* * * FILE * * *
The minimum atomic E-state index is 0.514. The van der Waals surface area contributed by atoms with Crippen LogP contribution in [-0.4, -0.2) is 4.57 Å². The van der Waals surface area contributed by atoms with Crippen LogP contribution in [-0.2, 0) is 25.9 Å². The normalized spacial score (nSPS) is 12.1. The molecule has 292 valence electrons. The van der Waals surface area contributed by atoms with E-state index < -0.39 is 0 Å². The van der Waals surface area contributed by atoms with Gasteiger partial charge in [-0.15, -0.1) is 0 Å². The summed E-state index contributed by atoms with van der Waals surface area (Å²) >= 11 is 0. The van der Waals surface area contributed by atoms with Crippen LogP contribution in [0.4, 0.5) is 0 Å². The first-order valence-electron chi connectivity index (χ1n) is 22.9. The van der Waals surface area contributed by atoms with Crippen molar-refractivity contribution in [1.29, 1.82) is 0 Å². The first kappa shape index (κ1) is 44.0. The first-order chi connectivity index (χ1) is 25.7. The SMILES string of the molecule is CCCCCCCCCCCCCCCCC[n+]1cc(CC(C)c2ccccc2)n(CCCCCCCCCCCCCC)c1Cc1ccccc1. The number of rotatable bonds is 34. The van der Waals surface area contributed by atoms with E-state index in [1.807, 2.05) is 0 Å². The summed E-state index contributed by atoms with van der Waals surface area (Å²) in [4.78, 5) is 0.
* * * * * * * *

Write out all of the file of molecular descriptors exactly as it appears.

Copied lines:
The minimum atomic E-state index is 0.514. The van der Waals surface area contributed by atoms with Crippen LogP contribution in [-0.4, -0.2) is 4.57 Å². The van der Waals surface area contributed by atoms with Crippen LogP contribution in [-0.2, 0) is 25.9 Å². The normalized spacial score (nSPS) is 12.1. The molecule has 292 valence electrons. The van der Waals surface area contributed by atoms with E-state index < -0.39 is 0 Å². The van der Waals surface area contributed by atoms with Gasteiger partial charge in [-0.15, -0.1) is 0 Å². The summed E-state index contributed by atoms with van der Waals surface area (Å²) >= 11 is 0. The van der Waals surface area contributed by atoms with Crippen LogP contribution in [0.4, 0.5) is 0 Å². The first-order valence-electron chi connectivity index (χ1n) is 22.9. The van der Waals surface area contributed by atoms with Crippen molar-refractivity contribution in [1.29, 1.82) is 0 Å². The first kappa shape index (κ1) is 44.0. The first-order chi connectivity index (χ1) is 25.7. The SMILES string of the molecule is CCCCCCCCCCCCCCCCC[n+]1cc(CC(C)c2ccccc2)n(CCCCCCCCCCCCCC)c1Cc1ccccc1. The number of rotatable bonds is 34. The van der Waals surface area contributed by atoms with E-state index in [1.807, 2.05) is 0 Å². The summed E-state index contributed by atoms with van der Waals surface area (Å²) in [4.78, 5) is 0.